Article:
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  • Writer's picturedocschleg

Idle and Isolated

Recently people have been telling me they feel anxious and depressed, and they often report they feel they just need a break. I think relaxing and collecting one's thoughts is a good habit, but when I dig into the lifestyles of these anxious and depressed people, I see a behavior pattern that can look like resting and relaxing, but actually seems to be making the anxiety and low mood worse.


Rather than resting, I see people being idle. This is one of the sneakiest high-risk behaviors for anxiety and depression. Stress is a common source of both anxiety and depression, so it would make sense for someone who is feeling anxious and low to "relax" more. What I have discovered, however, is that many people I talk to have little to relax from. Being able to relax requires effort or activity in the form of productivity, and many people I talk to lack sufficient activity to fill their days. Without sufficient activity, relaxation becomes idleness which can exacerbate or even cause anxiety and depression.

In some cases, the key to reducing anxiety and depression symptoms is more activity. I encourage people to be "productive" about eight hours a day. The 40-hour work week has been the standard for adult productivity for a long time, and probably for good reason. Interestingly, I often see a proportional reduction in symptoms relative to increase in productivity, up to a point. That point is around 8 hours a day, or 40 hours a week. I also encourage people I work with to have one or two days a week (i.e., the weekend) where they do limited work and devote most of the day to relaxation.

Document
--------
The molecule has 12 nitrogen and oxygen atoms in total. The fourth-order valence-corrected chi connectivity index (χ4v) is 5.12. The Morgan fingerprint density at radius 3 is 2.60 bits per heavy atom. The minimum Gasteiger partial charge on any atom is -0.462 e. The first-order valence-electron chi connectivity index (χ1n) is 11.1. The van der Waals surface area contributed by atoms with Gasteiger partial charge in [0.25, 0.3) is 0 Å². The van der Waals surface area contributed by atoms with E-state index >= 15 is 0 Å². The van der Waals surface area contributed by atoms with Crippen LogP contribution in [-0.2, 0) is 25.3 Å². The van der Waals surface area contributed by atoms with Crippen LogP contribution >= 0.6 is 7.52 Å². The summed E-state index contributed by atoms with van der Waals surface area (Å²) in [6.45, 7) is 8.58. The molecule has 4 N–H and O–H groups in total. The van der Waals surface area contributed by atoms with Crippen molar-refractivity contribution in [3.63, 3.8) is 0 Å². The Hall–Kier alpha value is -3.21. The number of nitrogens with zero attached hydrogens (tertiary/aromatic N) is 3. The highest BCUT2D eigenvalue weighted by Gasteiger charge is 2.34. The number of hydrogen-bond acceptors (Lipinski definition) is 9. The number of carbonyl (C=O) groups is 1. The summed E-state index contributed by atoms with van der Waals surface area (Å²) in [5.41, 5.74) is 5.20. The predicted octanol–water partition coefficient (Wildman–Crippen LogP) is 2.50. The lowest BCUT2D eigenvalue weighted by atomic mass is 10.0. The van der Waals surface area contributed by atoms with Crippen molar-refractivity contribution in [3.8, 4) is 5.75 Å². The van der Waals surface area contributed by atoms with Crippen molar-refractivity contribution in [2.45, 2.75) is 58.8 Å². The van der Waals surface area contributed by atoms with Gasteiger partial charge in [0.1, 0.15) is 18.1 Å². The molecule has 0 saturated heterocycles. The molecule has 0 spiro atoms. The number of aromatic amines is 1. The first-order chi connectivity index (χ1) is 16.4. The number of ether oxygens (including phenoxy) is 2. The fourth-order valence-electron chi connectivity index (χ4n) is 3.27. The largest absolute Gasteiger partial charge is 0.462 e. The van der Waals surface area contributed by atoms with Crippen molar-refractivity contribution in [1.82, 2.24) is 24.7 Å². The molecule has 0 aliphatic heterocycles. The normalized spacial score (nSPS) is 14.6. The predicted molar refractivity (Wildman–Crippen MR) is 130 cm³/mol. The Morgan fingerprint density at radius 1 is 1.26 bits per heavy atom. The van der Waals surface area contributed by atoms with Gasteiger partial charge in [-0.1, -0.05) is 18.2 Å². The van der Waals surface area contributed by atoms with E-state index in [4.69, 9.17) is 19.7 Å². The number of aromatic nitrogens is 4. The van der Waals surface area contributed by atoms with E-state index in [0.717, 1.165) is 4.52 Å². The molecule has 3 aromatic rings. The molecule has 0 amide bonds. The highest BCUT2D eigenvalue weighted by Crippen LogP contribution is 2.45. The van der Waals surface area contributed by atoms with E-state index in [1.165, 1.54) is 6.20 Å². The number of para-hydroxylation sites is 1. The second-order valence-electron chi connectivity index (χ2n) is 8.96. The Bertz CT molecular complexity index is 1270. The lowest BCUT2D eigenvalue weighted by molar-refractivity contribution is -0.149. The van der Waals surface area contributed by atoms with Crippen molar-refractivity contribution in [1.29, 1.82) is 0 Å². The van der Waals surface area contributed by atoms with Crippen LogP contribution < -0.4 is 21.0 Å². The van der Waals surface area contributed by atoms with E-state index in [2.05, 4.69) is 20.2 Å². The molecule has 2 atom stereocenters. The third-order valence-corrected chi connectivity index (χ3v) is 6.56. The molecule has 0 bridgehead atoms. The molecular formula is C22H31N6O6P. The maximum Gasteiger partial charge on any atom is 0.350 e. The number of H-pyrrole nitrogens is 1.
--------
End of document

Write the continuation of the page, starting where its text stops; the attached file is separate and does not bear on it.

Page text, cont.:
The Pandemic gave us so many gifts, including the ability to distinguish between solitude and isolation. Some amount of solitude is necessary for all people, but everyone has their limit. The differences between solitude and isolation are many but often have to do with intent and availability of social interaction. We are social beings. It is true that some people need less social interaction and can tolerate more solitude, but all people need a balance.

In my experience social interaction doesn't have to be deep conversations with a best friend or spouse to be benficial. Passive social interactions, like those you would have if you went to the grocery store (e.g., with clerks, other shoppers, other drivers) where you acknowledge another's existence (and they acknowledge yours) by not plowing into them with your cart help fill some of our need for social interaction. The next time you're feeling so anxious or so down that you just want to be alone, consider the possibility that you're low on social interaction and need to get out of the house.

Work and Interaction

Not all of what is written above is based on trial and error. We have known for a while that all people have some basic needs, including the need to work and socialize. I am using the terms "work" and "socialize" in a very broad sense. Idleness and isolation eventually cause anxiety and low mood in everyone because people need to work and socialize in order to be healthy, in much the same way we need sunlight and clean water. There are many great reasons to work and socialize, including helping us feel good and be healthy.

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